Should We Embrace Them?
Furthermore, Barr believes people should face their trauma rather than run away from them. These warnings will only continue to get out of hand and affect those who produce content in the first place.
“If you start warning, for one thing, you have to decide which unpleasant thing is worth a trigger and which isn’t. That isn’t a position an editor should be in,” stated Jessica Coen, editor at Jezebel magazine.
Johnathan Heidt, the author of “The Coddling of the American Mind,”says we are entering a climate where we presume the worse about the fragility and vulnerability of others. He describes this as vindictive impulsiveness which is “ a culture in which everyone must think twice before speaking up.”
Does this help anyone? Once again, that question can be debated, however for some mental health conditions, it can cause more harm than good:
“According to the most-basic tenets of psychology, helping people with anxiety disorders avoid the things they fear is misguided,” he continues.
Trigger Warnings and Addiction Treatment
When dealing with addiction treatment, addicts who seek treatment come from all types of background and find they are more sensitive to certain things than others. Professionals in the addiction field work to help those seeking treatment develop the tools to lead a healthy life in recovery.
In treatments, clients learn what triggers could result in a relapse. When It comes to addiction, triggers are a very real thing. A person, place, event, or unresolved mental health are triggers in addiction. Therapists help addicts understand what their triggers are. Ultimately, each person has to decide whether to avoid all their triggers or try to overcome them.
For those early in recovery, facing triggers can be a very dangerous idea. Therefore, trigger warnings appearing before photos or content that could raise temptation might be helpful. However, years into the recovery, triggers may not be triggering at all.
Everyone should play an active role in helping others feel comfortable and safe. Sometimes it is good to be aware of how you affect other and what types of things affect you emotionally. You may have to navigate life avoiding triggers and paying more attention to the positives. In recovery, you learn the tools you need to succeed. Take it a day at a time. If you or someone you love is struggling with substance abuse or addiction, please call toll-free 1-800-951-6135.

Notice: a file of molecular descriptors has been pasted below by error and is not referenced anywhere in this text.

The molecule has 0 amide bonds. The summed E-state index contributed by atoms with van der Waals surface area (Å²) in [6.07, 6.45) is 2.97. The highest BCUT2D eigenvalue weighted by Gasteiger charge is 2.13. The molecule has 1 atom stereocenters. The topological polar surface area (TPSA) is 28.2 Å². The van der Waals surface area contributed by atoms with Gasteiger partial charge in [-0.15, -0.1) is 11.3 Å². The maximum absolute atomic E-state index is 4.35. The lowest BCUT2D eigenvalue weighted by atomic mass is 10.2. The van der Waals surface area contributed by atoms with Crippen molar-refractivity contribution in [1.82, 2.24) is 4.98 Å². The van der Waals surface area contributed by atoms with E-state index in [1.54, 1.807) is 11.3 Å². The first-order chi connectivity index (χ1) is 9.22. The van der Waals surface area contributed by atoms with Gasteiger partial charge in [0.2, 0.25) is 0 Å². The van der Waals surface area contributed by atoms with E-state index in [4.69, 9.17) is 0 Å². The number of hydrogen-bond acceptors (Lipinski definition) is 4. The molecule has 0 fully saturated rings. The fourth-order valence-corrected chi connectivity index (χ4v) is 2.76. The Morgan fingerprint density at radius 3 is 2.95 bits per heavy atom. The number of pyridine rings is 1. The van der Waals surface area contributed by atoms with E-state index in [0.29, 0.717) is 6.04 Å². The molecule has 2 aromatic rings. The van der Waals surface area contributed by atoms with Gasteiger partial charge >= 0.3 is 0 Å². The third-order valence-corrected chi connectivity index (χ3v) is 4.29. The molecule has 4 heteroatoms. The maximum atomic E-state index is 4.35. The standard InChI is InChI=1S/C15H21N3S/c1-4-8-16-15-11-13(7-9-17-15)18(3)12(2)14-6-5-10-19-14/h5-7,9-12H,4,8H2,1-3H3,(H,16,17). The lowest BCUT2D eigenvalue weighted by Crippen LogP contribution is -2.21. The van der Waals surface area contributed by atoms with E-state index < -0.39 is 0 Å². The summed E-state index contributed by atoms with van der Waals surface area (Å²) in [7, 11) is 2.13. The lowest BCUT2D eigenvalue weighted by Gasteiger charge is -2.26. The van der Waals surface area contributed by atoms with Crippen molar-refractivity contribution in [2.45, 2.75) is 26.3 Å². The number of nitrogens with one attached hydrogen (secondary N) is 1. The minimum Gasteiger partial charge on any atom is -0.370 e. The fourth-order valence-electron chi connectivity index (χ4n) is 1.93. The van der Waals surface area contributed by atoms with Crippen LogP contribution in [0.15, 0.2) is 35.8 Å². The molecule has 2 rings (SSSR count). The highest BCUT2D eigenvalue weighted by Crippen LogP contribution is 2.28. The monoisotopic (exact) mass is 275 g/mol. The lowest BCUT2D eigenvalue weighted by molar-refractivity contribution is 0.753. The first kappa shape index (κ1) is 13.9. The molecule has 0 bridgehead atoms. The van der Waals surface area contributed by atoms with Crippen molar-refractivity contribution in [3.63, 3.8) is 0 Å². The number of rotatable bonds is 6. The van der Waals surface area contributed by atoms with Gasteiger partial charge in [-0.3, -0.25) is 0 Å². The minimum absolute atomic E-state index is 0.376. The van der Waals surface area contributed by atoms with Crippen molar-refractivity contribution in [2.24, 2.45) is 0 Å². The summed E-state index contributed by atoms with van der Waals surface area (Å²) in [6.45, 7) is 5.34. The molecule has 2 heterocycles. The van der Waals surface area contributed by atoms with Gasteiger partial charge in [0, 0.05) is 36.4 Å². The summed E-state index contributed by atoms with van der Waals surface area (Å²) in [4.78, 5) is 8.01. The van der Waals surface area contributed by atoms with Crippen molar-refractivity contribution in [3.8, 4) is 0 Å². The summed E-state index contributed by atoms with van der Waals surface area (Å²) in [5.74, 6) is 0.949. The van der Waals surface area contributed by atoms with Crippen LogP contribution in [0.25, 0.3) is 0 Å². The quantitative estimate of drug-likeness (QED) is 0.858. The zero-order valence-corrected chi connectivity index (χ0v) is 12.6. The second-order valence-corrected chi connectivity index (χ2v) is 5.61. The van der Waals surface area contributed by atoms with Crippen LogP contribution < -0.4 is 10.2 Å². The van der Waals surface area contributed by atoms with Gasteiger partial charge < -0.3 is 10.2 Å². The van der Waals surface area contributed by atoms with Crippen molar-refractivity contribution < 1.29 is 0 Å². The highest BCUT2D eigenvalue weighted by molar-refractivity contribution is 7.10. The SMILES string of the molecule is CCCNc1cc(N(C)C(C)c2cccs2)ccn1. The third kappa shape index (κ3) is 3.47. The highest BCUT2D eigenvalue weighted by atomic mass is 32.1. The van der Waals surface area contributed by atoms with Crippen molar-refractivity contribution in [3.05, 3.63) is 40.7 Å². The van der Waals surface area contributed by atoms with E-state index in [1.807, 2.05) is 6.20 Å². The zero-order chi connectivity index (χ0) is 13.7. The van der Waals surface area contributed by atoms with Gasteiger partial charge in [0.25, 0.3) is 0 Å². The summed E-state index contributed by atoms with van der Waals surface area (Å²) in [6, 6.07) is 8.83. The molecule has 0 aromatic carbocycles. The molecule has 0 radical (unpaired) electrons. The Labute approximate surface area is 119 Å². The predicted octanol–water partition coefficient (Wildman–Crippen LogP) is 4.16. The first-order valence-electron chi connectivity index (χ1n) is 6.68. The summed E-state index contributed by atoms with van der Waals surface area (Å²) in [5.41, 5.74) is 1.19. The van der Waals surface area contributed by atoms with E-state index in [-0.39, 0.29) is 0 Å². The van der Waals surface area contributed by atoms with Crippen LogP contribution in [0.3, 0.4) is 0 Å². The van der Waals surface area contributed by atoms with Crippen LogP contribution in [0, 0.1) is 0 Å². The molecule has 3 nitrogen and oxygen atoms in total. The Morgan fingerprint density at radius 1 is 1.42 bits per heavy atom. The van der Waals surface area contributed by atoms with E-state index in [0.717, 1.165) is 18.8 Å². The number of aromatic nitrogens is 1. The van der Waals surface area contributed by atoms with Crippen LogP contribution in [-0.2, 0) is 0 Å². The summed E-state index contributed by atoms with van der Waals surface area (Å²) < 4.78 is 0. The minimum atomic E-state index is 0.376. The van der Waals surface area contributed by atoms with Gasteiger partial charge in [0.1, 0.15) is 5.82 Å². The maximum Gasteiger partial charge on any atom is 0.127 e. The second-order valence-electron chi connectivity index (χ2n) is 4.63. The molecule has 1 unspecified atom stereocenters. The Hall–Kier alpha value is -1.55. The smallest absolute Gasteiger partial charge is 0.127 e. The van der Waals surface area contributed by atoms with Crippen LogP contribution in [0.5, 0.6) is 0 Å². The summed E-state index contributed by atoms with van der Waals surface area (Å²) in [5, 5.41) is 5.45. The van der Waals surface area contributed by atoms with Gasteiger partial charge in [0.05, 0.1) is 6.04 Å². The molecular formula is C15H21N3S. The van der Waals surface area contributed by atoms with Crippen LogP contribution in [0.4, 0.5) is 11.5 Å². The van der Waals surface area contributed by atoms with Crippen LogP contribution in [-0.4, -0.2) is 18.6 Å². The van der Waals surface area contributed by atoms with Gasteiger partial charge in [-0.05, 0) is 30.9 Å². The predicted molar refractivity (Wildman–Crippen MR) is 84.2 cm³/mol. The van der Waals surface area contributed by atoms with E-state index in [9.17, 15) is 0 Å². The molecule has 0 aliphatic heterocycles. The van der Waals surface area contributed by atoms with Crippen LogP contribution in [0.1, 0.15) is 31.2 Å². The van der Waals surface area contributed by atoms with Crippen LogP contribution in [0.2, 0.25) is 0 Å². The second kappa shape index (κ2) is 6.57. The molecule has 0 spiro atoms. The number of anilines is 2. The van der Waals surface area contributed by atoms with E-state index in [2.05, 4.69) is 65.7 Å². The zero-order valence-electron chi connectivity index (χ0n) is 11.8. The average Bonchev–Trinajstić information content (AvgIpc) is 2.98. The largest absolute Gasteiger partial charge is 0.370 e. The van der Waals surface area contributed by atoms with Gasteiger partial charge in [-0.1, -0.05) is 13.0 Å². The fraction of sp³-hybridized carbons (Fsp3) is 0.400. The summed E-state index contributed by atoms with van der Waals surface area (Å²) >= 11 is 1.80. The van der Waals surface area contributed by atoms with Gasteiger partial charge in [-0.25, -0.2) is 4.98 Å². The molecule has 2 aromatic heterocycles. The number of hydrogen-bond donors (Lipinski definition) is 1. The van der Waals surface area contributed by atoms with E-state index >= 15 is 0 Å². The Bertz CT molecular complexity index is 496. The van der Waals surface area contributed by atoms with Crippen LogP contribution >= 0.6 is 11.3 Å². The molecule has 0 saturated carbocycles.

(This content is being used for illustrative purposes only; any person depicted in the content is a model)
Author: Shernide Delva
“If you choose bad companions, no one will believe that you are anything but bad yourself.”
― Aesop, Aesop’s Fables
Friendship can be a beautiful thing if done right. Letting go of a friend can be harder than ending an intimate relationship, but sometimes there are friendships that are better to let go of than continue. When you have a friend that has the potential to affect your life in a negative way, it might be time to finally let that friend go.
When you first get negative feelings about certain friendships in your life, it can be difficult to cope with those feelings. Those in recovery should know that the people you spend the most time with influence you the most, so spending a large amount of time with friends that are engaging in negative behaviors can bring you down. Unfortunately, learning to let go of friendships is part of the process.
Friendships can be a blessing, yet staying friends with someone who is hurting you can be a downright curse. However, if you put yourself above others and understand what your needs are, you will know when it is time to cut a person out of your life for good.
Still, how do you know for sure? Below are seven signs that it could be time to end a friendship:
- They Complain About Everything
Negativity is never healthy. Even if you are having your best day ever, this person will find something to complain about. Maintaining optimism is very important, so being around someone that brings your down is definitely unhealthy.
Of course, it is always a good idea to talk about your concerns regarding their negativity, however if you find they are too stuck in their ways, it might be time to cease that friendship altogether.
- They Are Judgmental